For example with UCLA this blog post (I found out Northwestern's plan here) from Oct. talked about an OCS. This post has a tweet from Troy Aikman and I've seen other fans saying something similar about wanting an OCS that is at least 30k. However this article talks about the issues UCLA had/have with getting an OCS. One of those is that they have a contract with the Rose Bowl till 2044 with no opt out clause. They also give away free tickets to help fill empty seats. The article says that hasn't been successful.

In all this was pretty interesting to look at.

Give it up; we have a near perfect feasibility study that Shirley, RC and Mike Rose $hit-canned upon receipt that showed the stadium would handily pay for itself; Shirley used the student fee money to build a near $70 Million barely used student center……so that key source of bond repayment is gone for another 10 years

The State looks ready to commit $730 million to renovate FDX Forum and the Stadium; we can’t get that for on campus

We will, however, have 2nd to none facilities…..enabling the Pres and AD to fully commit to NIL efforts
01-23-2023 04:44 PM
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Stammers Offline
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Post: #7
RE: Schools that went from playing off campus to on campus since 1990
(01-23-2023 04:44 PM)bigbob Wrote:  
(01-22-2023 10:38 PM)Alanda Wrote:  msu35 posed the question in another thread with a baseline of moving from a 40k stadium. Curiosity got the best of me so I wanted to see how that looked. I originally planned to only go back to 2000 to save time, but then changed to 30 years ago before settling on 1990. Because of this I do not know if there were any schools that made the same move before 1990. I also looked at all sizes instead of just above 40k. I used this Wikipedia page as a quick reference for build dates. The following list only includes schools who built their new stadium on the main campus.

[Image: OCStransition.png]

The main thing that stood out to me was that three of the five schools that moved from stadiums over 40k were in the same conference as Memphis at different points. I realized after the fact that I didn't keep a proper track of ownership of the older stadium as I was doing this. But from what I remember Colorado State is the only school in this list that owned the previous off-campus stadium. Most of the schools moved into smaller stadiums. Louisville has since expanded seating past the previous stadium's capacity.

Other Notes
*N. Texas, SMU, Houston, Utah, and Stanford tore down their old OCSs and built new ones. N. Texas built the new one in a different location than the old OCS.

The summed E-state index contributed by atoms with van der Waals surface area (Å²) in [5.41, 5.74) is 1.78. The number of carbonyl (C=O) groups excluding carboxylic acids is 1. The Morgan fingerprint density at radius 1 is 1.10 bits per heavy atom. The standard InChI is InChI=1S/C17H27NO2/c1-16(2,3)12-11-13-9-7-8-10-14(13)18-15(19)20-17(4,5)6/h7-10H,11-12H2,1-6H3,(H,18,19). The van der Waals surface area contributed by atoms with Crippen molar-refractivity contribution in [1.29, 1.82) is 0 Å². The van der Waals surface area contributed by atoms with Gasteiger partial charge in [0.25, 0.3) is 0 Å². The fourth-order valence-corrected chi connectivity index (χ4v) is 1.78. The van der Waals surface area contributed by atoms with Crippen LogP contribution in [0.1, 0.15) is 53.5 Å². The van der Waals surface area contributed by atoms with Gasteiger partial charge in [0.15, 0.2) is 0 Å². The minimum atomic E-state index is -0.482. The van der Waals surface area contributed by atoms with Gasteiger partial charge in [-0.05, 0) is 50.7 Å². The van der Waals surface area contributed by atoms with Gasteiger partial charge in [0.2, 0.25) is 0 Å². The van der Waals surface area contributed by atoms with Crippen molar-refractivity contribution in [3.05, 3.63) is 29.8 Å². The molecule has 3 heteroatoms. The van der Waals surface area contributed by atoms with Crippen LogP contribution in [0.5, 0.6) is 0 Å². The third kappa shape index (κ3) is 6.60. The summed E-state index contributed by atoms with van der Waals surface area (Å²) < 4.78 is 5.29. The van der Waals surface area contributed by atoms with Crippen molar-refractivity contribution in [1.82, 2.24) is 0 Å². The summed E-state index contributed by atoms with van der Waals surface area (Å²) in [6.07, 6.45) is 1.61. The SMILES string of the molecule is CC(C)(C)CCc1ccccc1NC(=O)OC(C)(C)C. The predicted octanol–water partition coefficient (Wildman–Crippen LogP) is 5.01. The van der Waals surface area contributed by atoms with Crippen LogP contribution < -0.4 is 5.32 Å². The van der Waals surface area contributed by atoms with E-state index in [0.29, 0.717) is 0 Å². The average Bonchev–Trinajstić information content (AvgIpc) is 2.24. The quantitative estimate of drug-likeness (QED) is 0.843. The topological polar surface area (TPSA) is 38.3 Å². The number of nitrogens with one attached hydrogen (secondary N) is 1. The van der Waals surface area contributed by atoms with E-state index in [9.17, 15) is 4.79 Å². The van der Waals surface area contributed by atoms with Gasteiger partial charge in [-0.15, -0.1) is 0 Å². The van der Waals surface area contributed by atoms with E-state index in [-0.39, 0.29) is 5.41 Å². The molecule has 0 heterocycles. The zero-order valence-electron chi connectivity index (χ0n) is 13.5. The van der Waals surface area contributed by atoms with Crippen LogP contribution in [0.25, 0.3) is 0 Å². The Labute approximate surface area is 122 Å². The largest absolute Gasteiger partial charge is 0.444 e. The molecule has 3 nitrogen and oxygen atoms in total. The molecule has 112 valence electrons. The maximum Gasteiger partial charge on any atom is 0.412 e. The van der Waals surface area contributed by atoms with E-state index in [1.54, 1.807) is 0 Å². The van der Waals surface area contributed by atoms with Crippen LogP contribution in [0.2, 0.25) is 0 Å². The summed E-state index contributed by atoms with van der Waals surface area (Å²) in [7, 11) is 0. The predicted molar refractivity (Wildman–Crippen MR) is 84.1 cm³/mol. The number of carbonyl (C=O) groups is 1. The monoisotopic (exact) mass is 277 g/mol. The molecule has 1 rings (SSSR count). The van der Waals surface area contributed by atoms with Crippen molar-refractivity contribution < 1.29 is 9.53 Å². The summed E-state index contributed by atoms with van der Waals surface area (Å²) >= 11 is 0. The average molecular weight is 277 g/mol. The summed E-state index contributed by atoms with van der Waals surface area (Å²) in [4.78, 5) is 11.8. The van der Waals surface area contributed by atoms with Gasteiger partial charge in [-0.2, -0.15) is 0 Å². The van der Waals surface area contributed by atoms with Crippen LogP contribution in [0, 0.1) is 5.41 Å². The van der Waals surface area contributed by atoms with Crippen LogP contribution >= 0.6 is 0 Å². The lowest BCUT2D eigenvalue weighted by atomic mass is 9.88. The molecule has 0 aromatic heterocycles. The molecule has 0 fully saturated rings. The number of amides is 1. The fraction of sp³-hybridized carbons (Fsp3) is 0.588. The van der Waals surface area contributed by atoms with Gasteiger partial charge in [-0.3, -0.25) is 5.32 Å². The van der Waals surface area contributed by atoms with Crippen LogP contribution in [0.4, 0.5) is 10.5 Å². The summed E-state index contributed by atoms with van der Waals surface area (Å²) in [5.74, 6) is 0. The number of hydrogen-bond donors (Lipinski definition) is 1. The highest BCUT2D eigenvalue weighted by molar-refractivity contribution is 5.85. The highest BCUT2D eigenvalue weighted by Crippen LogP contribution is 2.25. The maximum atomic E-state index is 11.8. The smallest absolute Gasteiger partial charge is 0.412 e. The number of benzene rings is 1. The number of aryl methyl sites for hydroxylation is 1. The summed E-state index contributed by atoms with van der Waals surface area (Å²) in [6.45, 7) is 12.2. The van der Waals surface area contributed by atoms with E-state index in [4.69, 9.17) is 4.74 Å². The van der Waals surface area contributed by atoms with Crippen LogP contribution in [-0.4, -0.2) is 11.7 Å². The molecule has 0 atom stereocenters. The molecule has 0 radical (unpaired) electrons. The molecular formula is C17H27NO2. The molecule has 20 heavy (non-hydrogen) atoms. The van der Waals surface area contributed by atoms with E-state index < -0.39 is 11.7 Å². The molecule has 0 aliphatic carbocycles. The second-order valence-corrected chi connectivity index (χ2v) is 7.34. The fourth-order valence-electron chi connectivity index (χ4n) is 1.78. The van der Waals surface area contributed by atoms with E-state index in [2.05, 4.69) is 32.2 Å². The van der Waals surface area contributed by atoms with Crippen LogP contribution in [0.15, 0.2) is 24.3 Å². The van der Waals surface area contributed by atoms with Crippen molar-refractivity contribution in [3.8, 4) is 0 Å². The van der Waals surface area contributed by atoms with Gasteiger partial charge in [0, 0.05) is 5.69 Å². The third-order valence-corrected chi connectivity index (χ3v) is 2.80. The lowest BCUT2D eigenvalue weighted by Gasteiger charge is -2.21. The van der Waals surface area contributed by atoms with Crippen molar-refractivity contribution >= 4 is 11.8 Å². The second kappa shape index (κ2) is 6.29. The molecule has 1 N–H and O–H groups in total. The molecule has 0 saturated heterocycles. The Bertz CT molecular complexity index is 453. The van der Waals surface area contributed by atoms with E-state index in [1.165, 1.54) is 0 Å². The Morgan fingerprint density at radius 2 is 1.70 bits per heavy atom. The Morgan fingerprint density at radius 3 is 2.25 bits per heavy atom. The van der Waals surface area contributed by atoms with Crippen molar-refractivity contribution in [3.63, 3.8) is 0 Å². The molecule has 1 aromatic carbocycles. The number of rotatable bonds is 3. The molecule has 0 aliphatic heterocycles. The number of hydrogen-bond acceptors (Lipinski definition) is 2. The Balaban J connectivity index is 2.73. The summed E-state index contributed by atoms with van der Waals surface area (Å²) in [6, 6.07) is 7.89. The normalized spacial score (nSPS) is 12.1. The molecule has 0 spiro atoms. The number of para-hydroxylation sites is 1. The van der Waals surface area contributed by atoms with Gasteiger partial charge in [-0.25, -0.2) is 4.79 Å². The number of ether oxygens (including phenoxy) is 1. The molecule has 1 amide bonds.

*Georgia State built a new 24,333 capacity stadium after playing in the Georgia Dome. Still off the main campus, but they own the stadium.
*Hawaii is currently playing on campus till the new Aloha Stadium is built.
*Rutgers has a stadium on a satellite campus. The old stadium was torn down and replaced with a new one.
*SDSU bought San Diego Stadium and its property from the city. The stadium was demolished, the land became or became a part of their satellite campus, then a new stadium was built.
*Buffalo built a higher capacity OCS in 1993. The older OCS is in use for other purposes.
*Northwestern owns their stadium located away from the main campus. They have plans to tear down their old 47k stadium and replace it with a 35k stadium.


Also from discussions about the subject since my time joining the message board, I would see other schools getting mentioned that play off campus. I looked a little deeper into their situations, and it seems like the debates are similar to ours.

For example with UCLA this blog post (I found out Northwestern's plan here) from Oct. talked about an OCS. This post has a tweet from Troy Aikman and I've seen other fans saying something similar about wanting an OCS that is at least 30k. However this article talks about the issues UCLA had/have with getting an OCS. One of those is that they have a contract with the Rose Bowl till 2044 with no opt out clause. They also give away free tickets to help fill empty seats. The article says that hasn't been successful.

In all this was pretty interesting to look at.

Give it up; we have a near perfect feasibility study that Shirley, RC and Mike Rose $hit-canned upon receipt that showed the stadium would handily pay for itself; Shirley used the student fee money to build a near $70 Million barely used student center……so that key source of bond repayment is gone for another 10 years

The State looks ready to commit $730 million to renovate FDX Forum and the Stadium; we can’t get that for on campus

We will, however, have 2nd to none facilities…..enabling the Pres and AD to fully commit to NIL efforts
01-23-2023 05:00 PM
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geosnooker2000 Offline
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Post: #8
RE: Schools that went from playing off campus to on campus since 1990
Did you add something in there? If you did, it isn't apparent.
01-23-2023 05:12 PM
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Alanda Offline
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Post: #9
RE: Schools that went from playing off campus to on campus since 1990
(01-23-2023 09:46 AM)Eagleonpar Wrote:  Not this again

To you and bigbob the intent of this wasn't another "Memphis needs an OCS" thread. In fact I don't think I've seen msu35 show support for one. This was about seeing if and how many other schools had made that kind of move. If you notice there is no info saying the schools had a positive or negative impact from the move. Only what they have done.